You might be surprised if you give them a chance

I previously referenced an article by Leon Blazer where he talks about coaching 12-and-unders. One of the things I really liked about that piece is how he talks about his youngsters running a quick offense. I bet there are a great many coaches out there who would never even think of trying that!

I bring it up because we coaches can sometimes get in the way of our players’ and teams’ development. This is because of our own limiting expectations, biases, etc. I wrote about this very thing in the post Don’t limit your players with negative thinking, but was reminded of it by an email I recently received. This coach working in a disadvantaged school said the following:

I run a 4-2 and don’t run quick sets in the middle. Why? Because we cant serve, pass, approach and hit, play defense, or attack Out of System well enough to spend the time to learn the skills to run a more sophisticated system.

Firstly, I really don’t like the use of the word can’t. It’s an absolute statement, and a negative one. That sort of thinking/speaking can be detrimental in many ways. I’d rather here something more along the lines of, “We need to improve our passing.”

With respect to working on the quick offense, obviously, every coach needs to set their training priorities. I can understand the need to put things above being able to hit a quick ball, but let me ask a question…

What’s the purpose of passing accurately – of being in-system?

If all you’re ever going to do is set your pin hitters, then there’s really not much need to pass a 3-ball. You’ll do just fine passing 2-balls. Guess what? Your players will probably figure that out pretty quickly. That creates a kind of mutually reinforcing pattern of passers passing off the net and setters establishing their target similarly away from the net (see Setter start position and the passing target).

I’ve had numerous conversations with coaches who’ve told me, “We don’t pass well enough to run quicks.” Guess what? If you don’t give the players a reason to pass more accurately and consistently – i.e. running quick sets and other plays – then they have nothing to push them do to so!

Have you ever seen a team successfully run a quick attack for the first time? They get REALLY excited. They want to do it again!

By the way, that doesn’t necessarily go away. I watched the setter for the top European men’s professional team during the 2015 Champions League finals repeatedly bouncing all over the court and flexing his muscles after his hitters pounded a quick set. Granted, he was a relatively young guy. Still, I’d venture to say he’s set a lot of successful quick attacks, even at this early stage in his career.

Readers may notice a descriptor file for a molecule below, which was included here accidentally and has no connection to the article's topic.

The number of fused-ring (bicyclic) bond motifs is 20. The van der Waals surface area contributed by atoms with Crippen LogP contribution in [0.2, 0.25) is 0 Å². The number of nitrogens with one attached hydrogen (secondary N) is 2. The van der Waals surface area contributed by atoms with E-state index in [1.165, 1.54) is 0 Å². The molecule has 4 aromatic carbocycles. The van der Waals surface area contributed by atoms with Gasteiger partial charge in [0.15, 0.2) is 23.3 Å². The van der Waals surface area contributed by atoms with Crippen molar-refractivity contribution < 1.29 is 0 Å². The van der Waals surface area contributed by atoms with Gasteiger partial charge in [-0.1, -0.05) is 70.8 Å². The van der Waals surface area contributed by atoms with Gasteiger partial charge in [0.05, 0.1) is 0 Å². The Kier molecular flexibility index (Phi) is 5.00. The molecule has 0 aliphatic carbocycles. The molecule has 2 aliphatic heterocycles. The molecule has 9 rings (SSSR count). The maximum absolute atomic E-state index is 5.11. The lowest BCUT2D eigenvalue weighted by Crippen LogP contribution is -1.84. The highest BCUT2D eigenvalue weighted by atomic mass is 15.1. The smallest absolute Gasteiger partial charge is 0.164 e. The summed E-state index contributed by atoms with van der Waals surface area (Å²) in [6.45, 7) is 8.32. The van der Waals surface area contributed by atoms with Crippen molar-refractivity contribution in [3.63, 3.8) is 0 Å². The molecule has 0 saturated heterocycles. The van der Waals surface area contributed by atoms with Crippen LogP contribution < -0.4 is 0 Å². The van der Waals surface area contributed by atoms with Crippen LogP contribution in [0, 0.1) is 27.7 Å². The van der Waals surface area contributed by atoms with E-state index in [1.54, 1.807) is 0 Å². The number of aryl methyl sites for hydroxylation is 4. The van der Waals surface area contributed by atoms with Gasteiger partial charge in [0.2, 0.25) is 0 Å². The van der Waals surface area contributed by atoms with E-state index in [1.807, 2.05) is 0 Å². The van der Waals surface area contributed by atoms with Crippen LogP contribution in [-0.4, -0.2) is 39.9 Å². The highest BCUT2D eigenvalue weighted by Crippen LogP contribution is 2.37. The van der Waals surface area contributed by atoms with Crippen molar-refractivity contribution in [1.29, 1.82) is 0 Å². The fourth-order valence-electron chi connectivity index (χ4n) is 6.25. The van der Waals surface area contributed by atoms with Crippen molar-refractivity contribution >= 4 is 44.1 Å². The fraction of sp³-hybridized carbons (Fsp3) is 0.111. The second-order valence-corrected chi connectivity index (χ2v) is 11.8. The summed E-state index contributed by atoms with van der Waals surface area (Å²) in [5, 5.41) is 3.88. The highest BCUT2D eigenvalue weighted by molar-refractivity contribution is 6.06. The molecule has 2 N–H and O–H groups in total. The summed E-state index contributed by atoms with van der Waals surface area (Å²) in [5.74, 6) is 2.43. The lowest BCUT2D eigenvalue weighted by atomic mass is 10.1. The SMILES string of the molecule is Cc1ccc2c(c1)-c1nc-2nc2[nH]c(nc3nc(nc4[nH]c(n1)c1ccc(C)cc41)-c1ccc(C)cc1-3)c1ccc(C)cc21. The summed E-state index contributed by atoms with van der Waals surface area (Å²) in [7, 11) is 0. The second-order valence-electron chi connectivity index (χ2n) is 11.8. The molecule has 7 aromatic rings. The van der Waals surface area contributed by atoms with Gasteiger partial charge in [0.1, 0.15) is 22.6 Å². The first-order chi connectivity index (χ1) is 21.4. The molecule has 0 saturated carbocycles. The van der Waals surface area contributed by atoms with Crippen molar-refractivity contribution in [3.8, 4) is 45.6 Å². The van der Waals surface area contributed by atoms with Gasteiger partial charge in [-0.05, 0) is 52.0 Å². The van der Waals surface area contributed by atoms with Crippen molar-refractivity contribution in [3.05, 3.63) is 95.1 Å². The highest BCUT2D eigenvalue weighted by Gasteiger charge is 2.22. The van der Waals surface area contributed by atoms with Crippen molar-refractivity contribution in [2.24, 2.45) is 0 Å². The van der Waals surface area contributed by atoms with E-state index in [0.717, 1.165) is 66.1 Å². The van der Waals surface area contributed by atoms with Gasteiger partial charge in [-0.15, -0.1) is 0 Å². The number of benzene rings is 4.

If your team wants to keep running successful quicks, what do you think that will motivate them to do? Hmmmm…. Pass better, maybe?

Importantly, being able to run quicks provides a concrete reason for passing well. That’s in place of some vague idea of what they should be doing. That leads to passing with intention. Anything you can get your players doing with more intention is going to be more productive and developmentally successful. This goes way beyond passing.

The point of all this is two-fold. First, don’t put unnecessary brakes on your players’ or teams’ development. Your job should be to push them to get out of their comfort zone, not to settle into one. Second, think about how different skills and elements of the game link together and how you can use one to help work on and motivate the players with respect to another. The results just might surprise you.

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John Forman
About the Author: John Forman
John currently coaches for an NCAA Division II women's team. This follows a stint as head coach for a women's professional team in Sweden. Prior to that he was the head coach for the University of Exeter Volleyball Club BUCS teams (roughly the UK version of the NCAA) while working toward a PhD. He previously coached in Division I of NCAA Women's Volleyball in the US, with additional experience at the Juniors club level, both coaching and managing, among numerous other volleyball adventures. Learn more on his bio page.

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